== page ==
The Sub-Penny Opportunity
By Vlad Tenev, CEO and Co-Founder, Robinhood
The Securities and Exchange Commission under new Chairman Gary Gensler intends to propose new regulations to modernize market structure. Of course, we welcome the opportunity to engage in the conversation.
First Some Facts
The subject of Robinhood routing our customers’ orders to market makers rather than directly to the national exchanges has generated some controversy. Off-exchange market makers are able to provide our customers price improvement over the National Best Bid and Offer (NBBO), without charging exchange fees.
Here’s What We Think Could Change
The Sub-Penny Rule (SEC Rule 612) prevents exchanges from quoting in increments less than a penny. This limitation can result in an artificially wide NBBO, which is the pricing benchmark used by off-exchange market-makers.
In a nutshell, exchanges cannot fairly compete with off-exchange market makers in executing our customers’ orders. As a first step toward better enabling our exchanges to compete fairly, we propose amending Rule 612 to allow exchanges to quote prices up to four decimal places for all stocks.
Back in 2005, when Rule 612 was adopted, the consensus was that price increments of $0.0001 were economically insignificant. Supporters of the rule argued that sophisticated investors may use these smaller increments to step ahead of retail investors by trivial amounts. Some also argued that technology hadn’t advanced enough to properly handle an enormous increase in on-exchange quoting.
However, since that time, technology has advanced by leaps and bounds, and commission-free trading has become the industry norm. It’s now clear that customers value sub-penny price improvements and no longer consider them economically insignificant, especially in low-priced, high-volume stocks that may only trade with a penny spread.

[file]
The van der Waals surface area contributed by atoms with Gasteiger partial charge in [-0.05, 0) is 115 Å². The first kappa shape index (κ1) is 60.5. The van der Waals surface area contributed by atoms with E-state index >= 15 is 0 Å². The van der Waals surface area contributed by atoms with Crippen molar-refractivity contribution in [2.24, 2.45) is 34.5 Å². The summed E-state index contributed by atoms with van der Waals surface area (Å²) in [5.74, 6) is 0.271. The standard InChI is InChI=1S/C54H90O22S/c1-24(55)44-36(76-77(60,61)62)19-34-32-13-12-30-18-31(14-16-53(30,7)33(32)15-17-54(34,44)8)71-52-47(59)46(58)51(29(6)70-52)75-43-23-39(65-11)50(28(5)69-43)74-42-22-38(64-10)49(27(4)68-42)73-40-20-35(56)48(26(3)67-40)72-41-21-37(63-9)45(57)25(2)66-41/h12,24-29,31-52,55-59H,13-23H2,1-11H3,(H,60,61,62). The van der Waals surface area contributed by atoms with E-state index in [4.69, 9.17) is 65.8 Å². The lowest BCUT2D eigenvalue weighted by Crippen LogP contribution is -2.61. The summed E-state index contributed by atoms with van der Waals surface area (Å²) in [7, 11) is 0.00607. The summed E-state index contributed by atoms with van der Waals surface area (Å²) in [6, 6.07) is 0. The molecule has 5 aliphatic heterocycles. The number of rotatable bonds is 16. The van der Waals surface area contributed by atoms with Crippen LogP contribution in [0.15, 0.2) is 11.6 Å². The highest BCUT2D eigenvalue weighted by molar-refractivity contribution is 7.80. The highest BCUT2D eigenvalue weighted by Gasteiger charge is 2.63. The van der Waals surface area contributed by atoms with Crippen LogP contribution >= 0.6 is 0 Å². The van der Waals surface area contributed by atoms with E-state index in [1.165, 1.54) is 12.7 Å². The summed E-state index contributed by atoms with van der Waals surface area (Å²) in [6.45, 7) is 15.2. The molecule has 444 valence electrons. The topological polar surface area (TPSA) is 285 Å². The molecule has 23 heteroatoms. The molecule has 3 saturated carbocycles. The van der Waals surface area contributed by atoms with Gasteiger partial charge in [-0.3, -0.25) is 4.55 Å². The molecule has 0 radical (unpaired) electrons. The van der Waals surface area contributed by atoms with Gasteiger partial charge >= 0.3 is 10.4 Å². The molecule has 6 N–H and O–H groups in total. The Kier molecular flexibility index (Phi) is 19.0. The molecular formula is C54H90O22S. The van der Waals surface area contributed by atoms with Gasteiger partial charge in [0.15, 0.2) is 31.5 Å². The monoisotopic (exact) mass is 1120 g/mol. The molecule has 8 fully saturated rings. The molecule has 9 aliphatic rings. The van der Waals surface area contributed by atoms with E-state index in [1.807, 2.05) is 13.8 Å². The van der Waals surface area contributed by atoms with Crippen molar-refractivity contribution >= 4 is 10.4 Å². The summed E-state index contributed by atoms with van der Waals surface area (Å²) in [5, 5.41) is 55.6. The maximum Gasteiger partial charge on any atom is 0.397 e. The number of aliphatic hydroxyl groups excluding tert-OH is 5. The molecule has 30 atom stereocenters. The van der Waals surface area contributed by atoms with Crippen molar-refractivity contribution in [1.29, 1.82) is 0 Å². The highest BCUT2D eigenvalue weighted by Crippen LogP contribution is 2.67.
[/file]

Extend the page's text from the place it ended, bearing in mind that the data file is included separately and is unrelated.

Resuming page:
Chairman Gensler noted in a speech earlier this month that market makers – also known as wholesalers – are able to transact in sub-penny increments. “As a result,” he said, “wholesalers may operate on an unequal playing field when competing for order flow.”
Let’s try to level the playing field.
If the sub-penny limitation is removed, and exchanges reduce fees for retail orders, we could see a tighter NBBO, even better execution quality for retail investors, more transparency and perhaps more retail order flow executed on lit markets.
It’s not lost upon us that brokers, including Robinhood, and other financial institutions benefit right now from spreads being wider. Others may not advocate for this proposal, but Robinhood will continue to fight for what we believe is right for customers and the long-term health of the markets.